I should say that the Bronze Star Medal may have been a "conversion". That is to say, he may have been awarded the Combat Infantryman Badge (CIB) during the War and, on that basis, was later awarded the Bronze Star Medal. Here is a brief explanation of the CIB/CMB Conversion.

    Your grandfather's medals would likely be similar to those of my great uncle, Glenn. His is the top banner in my signature line. Some of the details would be different depending on whether he joined the 129th before or after the landing at Lingayen Gulf in the Philippines.
     
  17. arwalcker

    arwalcker Member

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    Question for you Tommy or anyone who should happen to know. Would there be after action reports for Feb. 15th 1945? If so how could a person go about getting them. Thanks in advance!
     
  18. TD-Tommy776

    TD-Tommy776 Man of Constant Sorrow

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    There should be... somewhere! ;) When I was scrounging thru the files at the Eisenhower Library last February, I did come across a journal for the 129th that covered Jan 1945 and on. Unfortunately, I did not make copies of Feb 1945 as my time there was limited and had limited goals. I to hope to make another trip there, but I'm not sure when that might be. You can contact them and request a copy for a fee if it is something you would like sooner rather than later.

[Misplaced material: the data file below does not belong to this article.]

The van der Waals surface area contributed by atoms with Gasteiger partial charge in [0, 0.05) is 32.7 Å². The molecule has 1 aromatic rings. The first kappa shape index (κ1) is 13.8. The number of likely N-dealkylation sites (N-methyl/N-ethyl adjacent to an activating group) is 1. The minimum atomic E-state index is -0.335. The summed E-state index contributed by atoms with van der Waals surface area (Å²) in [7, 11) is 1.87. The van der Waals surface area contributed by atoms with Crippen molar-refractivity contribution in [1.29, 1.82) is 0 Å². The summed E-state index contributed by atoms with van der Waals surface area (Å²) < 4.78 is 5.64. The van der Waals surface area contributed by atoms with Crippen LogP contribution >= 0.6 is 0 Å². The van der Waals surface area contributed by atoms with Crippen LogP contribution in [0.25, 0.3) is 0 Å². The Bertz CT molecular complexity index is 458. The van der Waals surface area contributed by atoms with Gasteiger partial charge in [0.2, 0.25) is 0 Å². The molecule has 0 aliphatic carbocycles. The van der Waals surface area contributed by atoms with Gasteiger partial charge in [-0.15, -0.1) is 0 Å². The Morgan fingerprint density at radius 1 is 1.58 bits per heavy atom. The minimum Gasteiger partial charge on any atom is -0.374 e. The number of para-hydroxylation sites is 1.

Is there something in particular you are looking for?
     
  19. arwalcker

    arwalcker Member

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    Thanks Tommy! Im just looking for more information on the day my great uncle was killed. If there would be any first hand accounts from the men who were with my great uncle when he was wounded. Things of that nature.
     
  20. TD-Tommy776

    TD-Tommy776 Man of Constant Sorrow

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    I can tell you that you won't find first hand accounts in the official reports. That's not to say that they won't be interesting to read, but it's not going to specifically mention your great uncle. At most, it may indicate where M Company was on the date he was wounded.

    Usually first hand accounts are written (or given orally) by individual soldiers sometime after the war. Some have been professionally published. Just in general, they are rare. When you are looking for a particular regiment, they are even more scarce. I can think of one book by a 129th veteran that is likely to be available online. There's another that at least existed at one time, but I have never seen it available for purchase. I don't recall the titles or authors at this time, but I can dig them up if you're interested.

    You could try searching the Veterans History Project. There are a few 129th veterans listed there. I wouldn't expect to find any detailed accounts of the type you seek, but it may be interesting to hear their story in their own words.